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AG says religious organizations subject to anti-discrimination laws

Posted By March 13, 2014 | 6:27 pm | Local
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Attorney General Martha Coakley Thursday filed a brief in support of a married gay couple who sued the Diocese of Worcester and its realtor for allegedly refusing to sell a commercial property to them. The attorney general argues that religious organizations can be subject to the requirements of Massachusetts’ anti-discrimination laws.
James Gavin Reardon Jr., attorney for the diocese, said that the diocese does not view this as a case of discrimination because the plaintiffs, James Fairbanks and Alain Beret, could not get financing for their original offer to buy the property.
“This is a contractual case where the buyer could not come up with the money,” he said.
The diocese put Oakhurst Conference Center, 120 Hill St., Whitinsville, on the market in early 2012 with a listing price of $1.4 million. The building, which had not been used since Aug. 31, 2011, had been headquarters for the diocesan Office for Youth Ministry. The 26-acre property had several buildings including a 15,000-square-foot mansion.
According to Reardon, no one in the diocese ever asked the marital status or the sexual orientation of Mr. Fairbanks and Mr. Beret. “This is undisputed,” he said.    The plaintiffs withdrew their original offer and came back with a lower offer of $550,000, saying the property was not worth what the diocese was asking and that they did not want all of the acreage, Reardon said. Negotiations stopped after that.
According to the attorney general’s press release, “When informing the plaintiffs by email that the negotiations had ended, the Diocese’s realtor forwarded a separate email from the Diocese stating: “[b]ecause of the potentiality of gay marriages there we are not interested in going forward with these buyers.”  The reason for the decision was not intended to be relayed to the couple.  The Diocese also instructed the realtor to only tell the potential buyers that ‘the Diocese is making new plans for the property. You find the language.’”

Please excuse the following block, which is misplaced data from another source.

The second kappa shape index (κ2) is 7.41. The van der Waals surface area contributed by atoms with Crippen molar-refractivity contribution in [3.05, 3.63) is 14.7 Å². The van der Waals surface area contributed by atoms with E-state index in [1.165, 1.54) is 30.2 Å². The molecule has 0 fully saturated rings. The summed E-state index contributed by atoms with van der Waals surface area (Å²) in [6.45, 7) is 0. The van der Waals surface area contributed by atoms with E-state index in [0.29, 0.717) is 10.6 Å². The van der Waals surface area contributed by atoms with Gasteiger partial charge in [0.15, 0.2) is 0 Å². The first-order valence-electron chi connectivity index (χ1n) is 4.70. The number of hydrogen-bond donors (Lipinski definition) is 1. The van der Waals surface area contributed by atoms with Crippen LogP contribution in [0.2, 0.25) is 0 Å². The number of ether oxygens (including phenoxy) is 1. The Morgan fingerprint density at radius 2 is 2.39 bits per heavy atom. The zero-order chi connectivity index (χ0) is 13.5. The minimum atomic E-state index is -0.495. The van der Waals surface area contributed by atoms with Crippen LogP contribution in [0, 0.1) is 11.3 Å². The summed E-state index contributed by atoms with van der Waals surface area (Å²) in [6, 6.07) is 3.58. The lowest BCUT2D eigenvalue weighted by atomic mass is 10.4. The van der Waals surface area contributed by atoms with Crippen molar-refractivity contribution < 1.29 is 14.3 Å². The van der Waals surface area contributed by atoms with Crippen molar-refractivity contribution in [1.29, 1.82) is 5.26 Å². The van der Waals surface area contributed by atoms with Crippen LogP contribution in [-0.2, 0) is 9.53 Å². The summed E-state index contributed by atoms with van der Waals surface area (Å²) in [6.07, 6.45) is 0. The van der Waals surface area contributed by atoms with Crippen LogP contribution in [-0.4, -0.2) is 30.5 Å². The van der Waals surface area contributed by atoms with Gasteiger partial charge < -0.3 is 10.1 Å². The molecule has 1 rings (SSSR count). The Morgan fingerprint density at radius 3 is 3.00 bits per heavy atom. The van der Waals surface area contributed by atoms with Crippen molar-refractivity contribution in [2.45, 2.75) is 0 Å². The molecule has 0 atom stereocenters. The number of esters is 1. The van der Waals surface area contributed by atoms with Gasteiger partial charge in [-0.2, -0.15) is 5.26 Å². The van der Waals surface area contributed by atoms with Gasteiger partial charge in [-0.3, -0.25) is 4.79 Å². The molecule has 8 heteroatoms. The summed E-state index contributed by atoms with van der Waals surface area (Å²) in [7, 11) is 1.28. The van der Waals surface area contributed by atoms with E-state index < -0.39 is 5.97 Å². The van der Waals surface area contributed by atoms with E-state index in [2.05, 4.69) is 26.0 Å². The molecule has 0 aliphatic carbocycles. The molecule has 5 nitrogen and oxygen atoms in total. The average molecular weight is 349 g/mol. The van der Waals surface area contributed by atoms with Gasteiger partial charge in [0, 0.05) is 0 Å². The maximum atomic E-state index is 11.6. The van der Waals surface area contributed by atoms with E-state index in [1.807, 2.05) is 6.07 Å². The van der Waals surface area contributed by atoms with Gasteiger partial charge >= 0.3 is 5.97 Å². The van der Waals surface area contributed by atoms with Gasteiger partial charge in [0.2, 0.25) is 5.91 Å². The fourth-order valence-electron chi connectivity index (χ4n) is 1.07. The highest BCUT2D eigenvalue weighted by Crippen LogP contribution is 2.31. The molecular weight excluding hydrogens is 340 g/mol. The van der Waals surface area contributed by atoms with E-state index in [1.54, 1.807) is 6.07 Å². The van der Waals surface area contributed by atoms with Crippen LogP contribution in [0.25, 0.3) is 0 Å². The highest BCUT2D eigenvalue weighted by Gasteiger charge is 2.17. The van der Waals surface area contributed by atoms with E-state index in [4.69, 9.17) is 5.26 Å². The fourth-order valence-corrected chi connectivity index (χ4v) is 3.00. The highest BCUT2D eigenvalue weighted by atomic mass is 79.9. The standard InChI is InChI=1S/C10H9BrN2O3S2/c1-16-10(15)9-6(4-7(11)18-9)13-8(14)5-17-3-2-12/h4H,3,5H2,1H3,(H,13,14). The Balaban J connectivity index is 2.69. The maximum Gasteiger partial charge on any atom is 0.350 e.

The plaintiffs filed suit in September alleging discrimination.
The property was sold to another party in October 2012 for $800,000.
Reardon said the attorney general requested permission to file the amicus brief and that her action was unusual at the trial level. The attorney general’s brief only deals with the First Amendment issue and the diocese will address her argument in a subsequent filing, he said.
Both parties have filed motions for summary judgment, Reardon said.
The attorney general’s office says that “in its summary judgment papers, the Diocese has argued that the state’s anti-discrimination laws do not apply to its conduct in this case, based on certain legal exemptions and constitutional protections. The AG’s amicus brief responds by arguing that the state’s anti-discrimination law applies to the public, commercial sale of real property by the Diocese. The brief contends that the Diocese’s religious rights are not burdened by the sale of the property to the plaintiffs. In addition, the AG argues that Massachusetts’s interest in eliminating discrimination on the basis of sexual orientation outweighs any burden on religious rights imposed by applying the anti-discrimination statute in this case.”
The attorney general’s brief was filed Thursday in Worcester Superior Court in the case of Fairbanks, et al. v. House of Affirmation, Inc., et al. (Civ. No. 2012-01807-B). The Worcester Superior Court is scheduled to hear oral arguments on the motions on April 22.